A new year begins, and everything – and I belong to the list-making sort, if only marginally. So, with a lovely new notebook to start, what was more natural than making a list of writing projects for the new year?
It is, of course, one of those hopeful lists, with way more items than I can reasonably expect to tackle – although you never can tell – and written down in full awareness of the nature of the best laid plans.
Of course, at the top of the list are Tom Walsingham and his mysteries: whatever rewrites the publisher asks for Road to Murder first, and then the second book. And the list also includes something I should be sending out next week – but I won’t. Competition, deadline, procrastination, possibly a bit of self-sabotage… you know the sort of story – and if you don’t, then you have my envy. To make a long story short, a few days ago I realised that I just couldn’t do it both in time and well – and so gave up. I’m not terribly used to that, and can’t quite decide yet whether it was a rare flash of wisdom or a dangerous precedent… anyway, the thing is in the list (having grown a second head), because I don’t mean to drop it.
And then there are five more things, all of them plays, a couple of adaptations and some originals – mostly on spec, the world being what it is at present.
It is a nice list – just possibly the tiniest bit insane but not entirely out of the realm of possibility – and, while I wait for news from the publisher, I thought I’d give it a go and start a first draft of one of the items.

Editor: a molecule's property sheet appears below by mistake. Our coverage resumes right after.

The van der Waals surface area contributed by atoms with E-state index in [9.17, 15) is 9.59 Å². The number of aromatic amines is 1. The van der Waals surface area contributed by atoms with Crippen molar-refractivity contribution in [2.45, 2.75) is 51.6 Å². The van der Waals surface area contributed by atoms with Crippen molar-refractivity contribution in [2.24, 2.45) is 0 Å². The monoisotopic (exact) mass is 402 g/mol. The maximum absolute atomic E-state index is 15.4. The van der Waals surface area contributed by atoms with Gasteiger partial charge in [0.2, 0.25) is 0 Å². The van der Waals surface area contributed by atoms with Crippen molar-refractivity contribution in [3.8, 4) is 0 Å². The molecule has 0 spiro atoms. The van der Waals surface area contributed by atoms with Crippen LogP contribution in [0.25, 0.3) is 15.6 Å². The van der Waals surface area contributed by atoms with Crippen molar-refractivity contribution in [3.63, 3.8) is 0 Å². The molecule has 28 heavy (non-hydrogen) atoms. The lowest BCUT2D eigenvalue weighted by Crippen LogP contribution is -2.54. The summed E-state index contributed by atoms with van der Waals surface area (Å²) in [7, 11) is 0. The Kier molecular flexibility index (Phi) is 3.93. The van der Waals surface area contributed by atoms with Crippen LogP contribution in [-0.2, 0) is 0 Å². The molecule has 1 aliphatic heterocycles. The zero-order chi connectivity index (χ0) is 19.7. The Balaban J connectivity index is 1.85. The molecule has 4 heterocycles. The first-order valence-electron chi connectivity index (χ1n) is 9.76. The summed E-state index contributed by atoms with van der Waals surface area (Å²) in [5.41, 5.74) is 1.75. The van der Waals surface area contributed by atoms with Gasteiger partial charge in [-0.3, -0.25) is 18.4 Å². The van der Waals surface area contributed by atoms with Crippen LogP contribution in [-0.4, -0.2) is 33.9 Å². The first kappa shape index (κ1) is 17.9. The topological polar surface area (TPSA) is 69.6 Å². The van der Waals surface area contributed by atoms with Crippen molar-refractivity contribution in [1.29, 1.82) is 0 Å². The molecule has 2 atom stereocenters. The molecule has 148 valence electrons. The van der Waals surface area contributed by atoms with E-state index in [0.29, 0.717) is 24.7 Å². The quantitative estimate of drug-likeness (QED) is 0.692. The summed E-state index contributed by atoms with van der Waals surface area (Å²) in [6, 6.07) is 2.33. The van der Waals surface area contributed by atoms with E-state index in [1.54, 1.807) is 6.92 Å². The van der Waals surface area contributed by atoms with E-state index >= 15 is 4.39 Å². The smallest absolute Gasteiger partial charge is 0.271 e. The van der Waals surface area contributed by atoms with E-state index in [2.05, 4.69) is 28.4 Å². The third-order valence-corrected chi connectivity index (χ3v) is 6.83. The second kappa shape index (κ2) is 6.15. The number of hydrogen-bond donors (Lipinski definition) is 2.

“What is it about?” my friend Milla asked – and I told her about this Caroline poet, with the perfect story and the sad end…
“O dear, how gloomy!” Milla sighed. “You are doing it again! Would you do me a favour, and write something cheerful for once?”
I started to protest that I do write cheerful things now and then, that I’m not all that gloomy, that…
And that’s when I seriously considered my list. And found it full of sad, melancholy, slightly gloomy stories. People who try to grab for the stars – and end up failed, disillusioned, embittered, and/or dead.
“Well, yes – but…” I tried. “The mysteries end happily.”
Milla snorted in laughter. “Except for the murdered ones…”
Which is, of course, true – but then, you can’t have a murder mystery without a murder or three, can you? And anyway, the general mood is, if not exactly cheerful, definitely not gloomy.
But the rest? I have to admit it: the rest of my list – with one possible minor exception – verges on the melancholy rather than otherwise. And mind, I don’t do it for the sake of sadness or anything… why, I don’t even do it very deliberately, it would seem: I hadn’t even realised I was doing it at all, until I was called out on it…
“I rest my case, gentlemen of the Jury,” Milla said – or something to that effect. “So make a New Year’s resolution, will you? Write. One. Cheerful. Thing.”
This was yesterday afternoon, and I’ve been thinking, on and off, of something cheerful to write. One cheerful story. Or play, or… and would you believe, I still have to come up with one cheerful tale I’d truly want to tell?
It’s beginning to stick in my mind (as Alan Breck would say), that I just might be a slightly gloomy person.